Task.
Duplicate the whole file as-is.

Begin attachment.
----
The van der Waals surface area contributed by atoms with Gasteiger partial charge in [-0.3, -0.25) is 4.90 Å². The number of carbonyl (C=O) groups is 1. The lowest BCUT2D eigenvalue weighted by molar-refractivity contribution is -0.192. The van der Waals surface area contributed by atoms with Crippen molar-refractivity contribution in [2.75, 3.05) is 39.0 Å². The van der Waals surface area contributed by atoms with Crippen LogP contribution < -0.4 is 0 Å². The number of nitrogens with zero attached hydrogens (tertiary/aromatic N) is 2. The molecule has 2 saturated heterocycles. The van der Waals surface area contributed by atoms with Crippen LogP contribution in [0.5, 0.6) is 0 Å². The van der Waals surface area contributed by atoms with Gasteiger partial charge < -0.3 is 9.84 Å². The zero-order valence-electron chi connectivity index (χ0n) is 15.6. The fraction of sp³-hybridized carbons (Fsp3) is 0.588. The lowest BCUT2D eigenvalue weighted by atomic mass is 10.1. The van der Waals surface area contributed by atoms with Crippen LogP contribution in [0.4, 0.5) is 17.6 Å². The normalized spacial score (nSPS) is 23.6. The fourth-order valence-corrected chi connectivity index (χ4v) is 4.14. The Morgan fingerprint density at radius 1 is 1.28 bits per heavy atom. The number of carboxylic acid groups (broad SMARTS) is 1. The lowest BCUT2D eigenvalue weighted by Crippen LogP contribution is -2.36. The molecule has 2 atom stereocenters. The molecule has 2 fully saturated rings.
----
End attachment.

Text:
The van der Waals surface area contributed by atoms with Gasteiger partial charge in [-0.3, -0.25) is 4.90 Å². The number of carbonyl (C=O) groups is 1. The lowest BCUT2D eigenvalue weighted by molar-refractivity contribution is -0.192. The van der Waals surface area contributed by atoms with Crippen molar-refractivity contribution in [2.75, 3.05) is 39.0 Å². The van der Waals surface area contributed by atoms with Crippen LogP contribution < -0.4 is 0 Å². The number of nitrogens with zero attached hydrogens (tertiary/aromatic N) is 2. The molecule has 2 saturated heterocycles. The van der Waals surface area contributed by atoms with Crippen LogP contribution in [0.5, 0.6) is 0 Å². The van der Waals surface area contributed by atoms with Gasteiger partial charge < -0.3 is 9.84 Å². The zero-order valence-electron chi connectivity index (χ0n) is 15.6. The fraction of sp³-hybridized carbons (Fsp3) is 0.588. The lowest BCUT2D eigenvalue weighted by atomic mass is 10.1. The van der Waals surface area contributed by atoms with Crippen LogP contribution in [0.4, 0.5) is 17.6 Å². The normalized spacial score (nSPS) is 23.6. The fourth-order valence-corrected chi connectivity index (χ4v) is 4.14. The Morgan fingerprint density at radius 1 is 1.28 bits per heavy atom. The number of carboxylic acid groups (broad SMARTS) is 1. The lowest BCUT2D eigenvalue weighted by Crippen LogP contribution is -2.36. The molecule has 2 atom stereocenters. The molecule has 2 fully saturated rings.